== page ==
Nutrition and Food

What do you mean you eat a plant-based diet?

Plant-based nutrition or plant-based diet is a phrase that has been generating a ton of buzz for the past couple of years. But what does it mean to say someone eats plant-based?

There are quite a few variations of eating a plant-based diet. Let me start by saying the word diet is not used in the common way of meaning “restricting calories to lose weight.” When I say “diet” in this context, it is merely to serve as an identifier for a way of eating. When you really think about it, everyone is on some sort of “diet” because everyone eats. Some plant-based diets that you’re probably already familiar with include vegetarian or vegan. But even within these names there are nuances that make them different. Saying that you’re eating plant-based doesn’t necessarily mean that you never eat meat or fish, either. Here’s a quick way to find which category works for you:

TypeDefinitionAvoidsAdequacy of diet
Pesco-vegetarianEats mostly plants, also allows fish/seafood, eggs, dairyAll land animals including cows, fowl, etcComplete adequacy with minimal meal planning required
Lacto-ovo vegetarianEats mostly plants, allows dairy and eggsAll land animals, animal biproducts (gelatin, collagen), fish and seafoodComplete adequacy with some meal planning required
Ovo-vegetarianEats mostly plants, allows eggsAll land animals, dairy products, animal biproducts (gelatin, collagen), fish and seafoodComplete adequacy with some meal planning required
Lacto-vegetarianEats mostly plants, allows dairyAll land animals, eggs, animal biproducts (gelatin, collagen), fish and seafoodComplete adequacy with some meal planning required
VeganEats mostly plantsAll animal products or products made by animals (ex: honey), avoids biproducts from animal products (ex: whey or casein in protein powders)Requires meal planning to ensure full adequacy. May also require supplementation of specific vitamins/minerals due to inadequacy in diet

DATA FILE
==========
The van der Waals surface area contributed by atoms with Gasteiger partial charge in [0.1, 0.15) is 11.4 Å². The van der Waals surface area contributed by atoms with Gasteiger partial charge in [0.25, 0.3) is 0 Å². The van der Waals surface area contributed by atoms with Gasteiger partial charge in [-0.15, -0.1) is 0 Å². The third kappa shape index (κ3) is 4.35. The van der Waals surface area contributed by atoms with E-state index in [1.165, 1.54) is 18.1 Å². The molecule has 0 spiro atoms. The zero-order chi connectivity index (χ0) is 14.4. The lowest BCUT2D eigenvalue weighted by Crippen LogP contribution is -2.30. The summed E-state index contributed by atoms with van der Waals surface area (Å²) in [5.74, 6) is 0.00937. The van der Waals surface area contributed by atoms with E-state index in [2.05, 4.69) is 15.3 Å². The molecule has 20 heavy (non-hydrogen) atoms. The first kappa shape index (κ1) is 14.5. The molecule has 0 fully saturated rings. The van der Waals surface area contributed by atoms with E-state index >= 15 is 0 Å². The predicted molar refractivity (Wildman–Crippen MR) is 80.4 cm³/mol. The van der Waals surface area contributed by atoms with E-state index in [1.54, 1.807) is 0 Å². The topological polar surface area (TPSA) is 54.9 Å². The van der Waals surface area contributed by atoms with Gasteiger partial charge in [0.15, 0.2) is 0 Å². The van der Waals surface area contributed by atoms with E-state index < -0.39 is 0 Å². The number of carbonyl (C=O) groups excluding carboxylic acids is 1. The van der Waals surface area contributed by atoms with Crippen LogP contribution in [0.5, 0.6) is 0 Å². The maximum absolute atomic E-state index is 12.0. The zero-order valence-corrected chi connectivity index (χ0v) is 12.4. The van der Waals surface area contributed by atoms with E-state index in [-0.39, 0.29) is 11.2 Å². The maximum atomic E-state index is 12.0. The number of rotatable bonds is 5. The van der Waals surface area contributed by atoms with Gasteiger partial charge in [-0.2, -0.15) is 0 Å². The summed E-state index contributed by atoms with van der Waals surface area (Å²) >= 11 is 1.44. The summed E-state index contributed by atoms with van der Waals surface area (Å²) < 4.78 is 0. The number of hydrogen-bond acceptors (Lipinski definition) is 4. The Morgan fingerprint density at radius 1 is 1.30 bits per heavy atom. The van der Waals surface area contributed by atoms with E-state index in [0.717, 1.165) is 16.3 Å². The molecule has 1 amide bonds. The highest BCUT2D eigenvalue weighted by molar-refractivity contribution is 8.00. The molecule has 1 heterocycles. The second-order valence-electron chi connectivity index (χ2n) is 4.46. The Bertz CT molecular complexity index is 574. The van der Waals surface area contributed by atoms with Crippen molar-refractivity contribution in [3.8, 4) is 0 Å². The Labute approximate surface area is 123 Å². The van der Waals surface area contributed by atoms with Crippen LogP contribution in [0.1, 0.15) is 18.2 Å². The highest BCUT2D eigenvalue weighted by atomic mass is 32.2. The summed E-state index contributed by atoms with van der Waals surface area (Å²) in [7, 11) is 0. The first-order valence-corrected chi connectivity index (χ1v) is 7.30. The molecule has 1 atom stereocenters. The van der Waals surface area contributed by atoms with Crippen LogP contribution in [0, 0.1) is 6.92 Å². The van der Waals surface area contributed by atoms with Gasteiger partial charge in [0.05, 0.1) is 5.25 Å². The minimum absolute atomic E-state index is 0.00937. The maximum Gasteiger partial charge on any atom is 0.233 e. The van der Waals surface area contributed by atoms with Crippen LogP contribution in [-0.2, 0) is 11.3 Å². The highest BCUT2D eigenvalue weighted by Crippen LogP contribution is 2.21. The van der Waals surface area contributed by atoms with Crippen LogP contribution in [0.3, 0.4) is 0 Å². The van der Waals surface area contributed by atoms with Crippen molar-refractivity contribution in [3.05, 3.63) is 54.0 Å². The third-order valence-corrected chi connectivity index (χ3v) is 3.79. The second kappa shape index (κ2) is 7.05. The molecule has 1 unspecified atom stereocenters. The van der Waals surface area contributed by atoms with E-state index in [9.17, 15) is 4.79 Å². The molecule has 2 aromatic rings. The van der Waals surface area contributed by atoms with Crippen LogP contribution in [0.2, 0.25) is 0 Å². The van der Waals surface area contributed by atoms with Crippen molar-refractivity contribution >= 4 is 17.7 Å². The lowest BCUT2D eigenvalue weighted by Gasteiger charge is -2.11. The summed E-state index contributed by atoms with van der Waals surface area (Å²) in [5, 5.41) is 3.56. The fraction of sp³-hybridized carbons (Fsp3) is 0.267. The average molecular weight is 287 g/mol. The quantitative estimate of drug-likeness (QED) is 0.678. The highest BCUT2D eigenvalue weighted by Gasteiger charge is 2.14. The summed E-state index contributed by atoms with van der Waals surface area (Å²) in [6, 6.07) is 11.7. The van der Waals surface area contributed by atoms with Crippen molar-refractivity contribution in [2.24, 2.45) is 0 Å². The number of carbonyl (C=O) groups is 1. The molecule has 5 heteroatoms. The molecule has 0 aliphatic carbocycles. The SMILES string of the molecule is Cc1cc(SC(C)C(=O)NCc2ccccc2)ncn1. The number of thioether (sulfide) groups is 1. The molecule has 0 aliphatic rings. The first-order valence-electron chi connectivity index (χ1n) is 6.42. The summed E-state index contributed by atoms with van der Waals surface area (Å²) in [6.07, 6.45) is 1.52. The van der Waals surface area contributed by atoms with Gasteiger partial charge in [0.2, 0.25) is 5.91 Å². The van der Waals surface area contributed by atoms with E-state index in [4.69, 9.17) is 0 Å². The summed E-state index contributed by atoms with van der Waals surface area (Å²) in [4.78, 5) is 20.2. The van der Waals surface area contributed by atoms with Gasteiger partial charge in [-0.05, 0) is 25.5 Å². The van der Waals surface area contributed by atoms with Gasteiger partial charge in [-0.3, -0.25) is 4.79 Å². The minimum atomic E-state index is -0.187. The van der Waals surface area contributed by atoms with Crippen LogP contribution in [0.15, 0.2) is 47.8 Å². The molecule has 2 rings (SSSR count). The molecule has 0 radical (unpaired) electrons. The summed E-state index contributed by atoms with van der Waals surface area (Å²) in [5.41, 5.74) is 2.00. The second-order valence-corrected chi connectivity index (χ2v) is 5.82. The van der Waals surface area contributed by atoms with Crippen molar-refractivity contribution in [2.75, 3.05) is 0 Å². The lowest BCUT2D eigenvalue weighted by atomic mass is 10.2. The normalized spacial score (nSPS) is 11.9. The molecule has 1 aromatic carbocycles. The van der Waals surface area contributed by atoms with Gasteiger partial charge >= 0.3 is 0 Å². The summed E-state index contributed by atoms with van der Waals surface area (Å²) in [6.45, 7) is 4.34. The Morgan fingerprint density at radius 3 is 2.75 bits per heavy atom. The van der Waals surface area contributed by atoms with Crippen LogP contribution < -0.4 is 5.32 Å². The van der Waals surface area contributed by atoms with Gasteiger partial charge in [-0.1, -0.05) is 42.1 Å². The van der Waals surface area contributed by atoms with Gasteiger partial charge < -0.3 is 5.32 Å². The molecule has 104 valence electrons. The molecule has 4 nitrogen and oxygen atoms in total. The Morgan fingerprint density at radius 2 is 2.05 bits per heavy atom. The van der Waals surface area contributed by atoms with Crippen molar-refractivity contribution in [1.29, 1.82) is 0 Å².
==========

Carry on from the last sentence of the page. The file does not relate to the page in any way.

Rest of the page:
Fruitarian (subset of veganism)Eats exclusively or mostly fruit, usually raw. Some include nuts/seeds or may include only fruit that has fallen from plantAll animal products. Depending on individual, may also avoid nuts/seeds. Usually avoids grainsInadequate for all age groups and unsuitable for children due to dangerous deficiencies resulting from long term adherence and growth/development risk for children
FlexitarianEmphasis on eating mostly plants, allows occasional meat and/or fishLimits intake of meat/fish but doesn’t restrict any specific animal products or byproductsComplete adequacy with minimal meal planning required 

You can see that the context of being plant-based can mean whatever you want it to. The big picture of eating plant-based means that the majority of the food that you consume is in it’s whole state with minimal processing. Another way to think about it is that if you choose to remain flexitarian but also want to be more plant-based, add more vegetables to that dinner plate and make your meat portion smaller. It doesn’t have to be a complicated process! Whether that means you’re flexitarian or vegan, the health and environmental benefits of eating more plants and less meat are well established. 

Stay tuned for more information on how to start a plant-based diet and some of the benefits you have to look forward to.

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